From Elon Harpaz: Court of Appeals Recognizes Fundamental Due Process Right to Competency

The Court of Appeals today unanimously recognized a fundamental due process right to competency in parole revocation proceedings. The Court decided Lopez v. Evans under the New York State Constitution, so there can be no review by the Supreme Court. The decision is attached.

The ruling today still leaves us with a major battle to wage. The Court urged the legislature to establish procedures for making competency determinations. But the Court declined in the meantime to establish any procedures itself. Specifically, the Court took no position on whether presiding officers at revocation hearings can make competency determinations. We’ll have to work out in the days and weeks to come what this means operationally. I suspect that ALJs will continue to declare themselves unable to do anything, leaving us seemingly only with the option of filing writs. But there’s no way DOCCS can take the position it has taken up to now that it can proceed against our clients as to whom there is an open question of competency.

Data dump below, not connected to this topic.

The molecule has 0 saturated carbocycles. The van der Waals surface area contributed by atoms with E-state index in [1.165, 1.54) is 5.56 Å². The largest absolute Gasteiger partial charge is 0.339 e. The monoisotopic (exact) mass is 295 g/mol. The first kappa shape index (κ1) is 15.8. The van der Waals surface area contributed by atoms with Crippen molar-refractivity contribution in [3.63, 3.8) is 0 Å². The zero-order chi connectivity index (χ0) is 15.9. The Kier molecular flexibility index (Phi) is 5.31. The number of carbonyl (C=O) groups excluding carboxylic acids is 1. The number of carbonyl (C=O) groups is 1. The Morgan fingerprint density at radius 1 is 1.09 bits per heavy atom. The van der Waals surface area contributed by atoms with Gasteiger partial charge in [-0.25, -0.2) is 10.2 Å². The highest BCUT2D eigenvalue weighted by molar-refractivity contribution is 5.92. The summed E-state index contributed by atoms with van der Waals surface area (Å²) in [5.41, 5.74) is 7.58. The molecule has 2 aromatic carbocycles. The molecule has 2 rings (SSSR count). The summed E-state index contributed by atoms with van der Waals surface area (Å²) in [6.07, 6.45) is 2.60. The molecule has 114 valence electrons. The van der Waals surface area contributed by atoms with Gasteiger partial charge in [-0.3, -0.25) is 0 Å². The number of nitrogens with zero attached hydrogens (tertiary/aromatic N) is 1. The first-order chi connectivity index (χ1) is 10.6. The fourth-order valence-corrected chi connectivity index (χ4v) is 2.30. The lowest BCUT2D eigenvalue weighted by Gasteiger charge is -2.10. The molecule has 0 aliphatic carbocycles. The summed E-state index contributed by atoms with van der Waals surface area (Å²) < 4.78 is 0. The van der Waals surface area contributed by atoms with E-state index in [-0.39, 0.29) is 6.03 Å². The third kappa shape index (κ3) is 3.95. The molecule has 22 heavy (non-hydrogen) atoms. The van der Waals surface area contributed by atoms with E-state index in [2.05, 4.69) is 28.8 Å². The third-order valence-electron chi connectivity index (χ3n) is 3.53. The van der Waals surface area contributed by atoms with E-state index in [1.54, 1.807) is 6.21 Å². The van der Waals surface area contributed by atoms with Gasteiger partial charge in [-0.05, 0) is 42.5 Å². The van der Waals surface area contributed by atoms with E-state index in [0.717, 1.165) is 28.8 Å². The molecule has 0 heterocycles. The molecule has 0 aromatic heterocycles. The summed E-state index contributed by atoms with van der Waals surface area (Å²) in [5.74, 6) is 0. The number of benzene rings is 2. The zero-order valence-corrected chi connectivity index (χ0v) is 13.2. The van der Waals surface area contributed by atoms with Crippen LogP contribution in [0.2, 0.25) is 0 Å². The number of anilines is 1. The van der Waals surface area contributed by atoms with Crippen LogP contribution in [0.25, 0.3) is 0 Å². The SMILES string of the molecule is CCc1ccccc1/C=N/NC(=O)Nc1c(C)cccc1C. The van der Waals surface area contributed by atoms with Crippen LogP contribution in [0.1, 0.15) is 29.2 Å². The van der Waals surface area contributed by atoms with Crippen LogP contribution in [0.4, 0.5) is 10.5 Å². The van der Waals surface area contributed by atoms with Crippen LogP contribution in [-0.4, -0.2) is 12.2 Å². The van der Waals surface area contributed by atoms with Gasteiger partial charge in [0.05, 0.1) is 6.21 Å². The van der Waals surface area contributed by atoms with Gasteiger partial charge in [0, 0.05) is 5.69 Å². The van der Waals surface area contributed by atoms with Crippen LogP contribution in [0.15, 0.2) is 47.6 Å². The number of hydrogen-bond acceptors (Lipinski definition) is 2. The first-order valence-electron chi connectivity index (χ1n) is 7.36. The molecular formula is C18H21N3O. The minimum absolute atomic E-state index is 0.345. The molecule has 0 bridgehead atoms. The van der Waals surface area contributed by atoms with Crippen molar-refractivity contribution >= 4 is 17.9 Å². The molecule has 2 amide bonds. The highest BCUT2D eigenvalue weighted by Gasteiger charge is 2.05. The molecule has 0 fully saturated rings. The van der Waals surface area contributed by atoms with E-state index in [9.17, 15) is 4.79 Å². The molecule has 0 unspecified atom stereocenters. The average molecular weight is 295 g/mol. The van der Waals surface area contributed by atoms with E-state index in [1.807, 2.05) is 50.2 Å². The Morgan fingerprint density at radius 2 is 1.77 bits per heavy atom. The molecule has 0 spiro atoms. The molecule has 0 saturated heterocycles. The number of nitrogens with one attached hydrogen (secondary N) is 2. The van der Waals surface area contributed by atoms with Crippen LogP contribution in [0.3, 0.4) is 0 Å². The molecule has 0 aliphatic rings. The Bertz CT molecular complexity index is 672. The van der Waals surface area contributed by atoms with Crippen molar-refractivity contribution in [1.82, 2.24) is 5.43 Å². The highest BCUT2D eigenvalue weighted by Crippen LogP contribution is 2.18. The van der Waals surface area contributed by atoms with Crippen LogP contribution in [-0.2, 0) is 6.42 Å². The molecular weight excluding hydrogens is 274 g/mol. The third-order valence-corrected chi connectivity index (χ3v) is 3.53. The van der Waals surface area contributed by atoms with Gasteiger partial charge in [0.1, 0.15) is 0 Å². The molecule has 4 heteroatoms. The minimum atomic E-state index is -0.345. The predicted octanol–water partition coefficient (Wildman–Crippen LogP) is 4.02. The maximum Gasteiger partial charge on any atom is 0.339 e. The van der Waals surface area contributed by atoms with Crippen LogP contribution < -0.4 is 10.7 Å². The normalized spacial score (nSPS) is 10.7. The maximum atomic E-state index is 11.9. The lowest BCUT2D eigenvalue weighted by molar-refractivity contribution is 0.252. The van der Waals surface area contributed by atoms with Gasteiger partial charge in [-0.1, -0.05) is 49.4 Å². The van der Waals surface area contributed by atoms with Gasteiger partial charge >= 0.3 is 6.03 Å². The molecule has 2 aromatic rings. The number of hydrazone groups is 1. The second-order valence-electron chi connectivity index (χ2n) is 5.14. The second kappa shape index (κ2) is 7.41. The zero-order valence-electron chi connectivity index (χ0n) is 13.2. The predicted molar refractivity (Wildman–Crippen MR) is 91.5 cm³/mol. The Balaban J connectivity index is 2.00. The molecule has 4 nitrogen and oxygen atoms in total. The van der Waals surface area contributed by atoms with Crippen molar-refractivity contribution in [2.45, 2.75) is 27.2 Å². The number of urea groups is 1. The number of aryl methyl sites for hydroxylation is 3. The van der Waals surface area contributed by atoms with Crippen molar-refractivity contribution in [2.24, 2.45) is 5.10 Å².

For now, though, this is a day of celebration for Parole Revocation Defense Unit, the culmination of a long struggle to vindicate this fundamental right. This victory belongs to everyone at PRDU, past and present. But special recognition must go to our amazing social work staff, led by the incomparable Susanna Eckblad. To Eve Rosahn, our former director, who championed this issue, recognizing long ago the inhumane way in which DOCCS has treated our mentally ill clients. A shout out also to Hamilton Lee, who raised this issue at Edwin Lopez’s final hearing in 2008. Yep, that’s how long this has taken. And to Kerry Elgarten, my partner in crime for the past decade, whose intellectual brilliance and incredible work ethic has been the backbone of this office’s writs and appeals practice on the competency issue and every other issue that has come down the pike.

Legal Aid was not alone in the Court of Appeals. Outstanding amicus briefs were submitted by the Fortune Society with pro bono assistance from the law firm of Stroock & Stroock & Lavan LLP, Mental Hygiene Legal Services who received pro bono assistance from Cleary Gottlieb Steen & Hamilton LLP, and the City Bar Association Committee on Corrections and Community Reentry.

Finally, on a personal note, I want to say what a privilege it has been to work on this case. It’s not every day you get to ask the courts to recognize a fundamental constitutional right on behalf of a whole class of clients. And they did! Congratulations to us all!!!!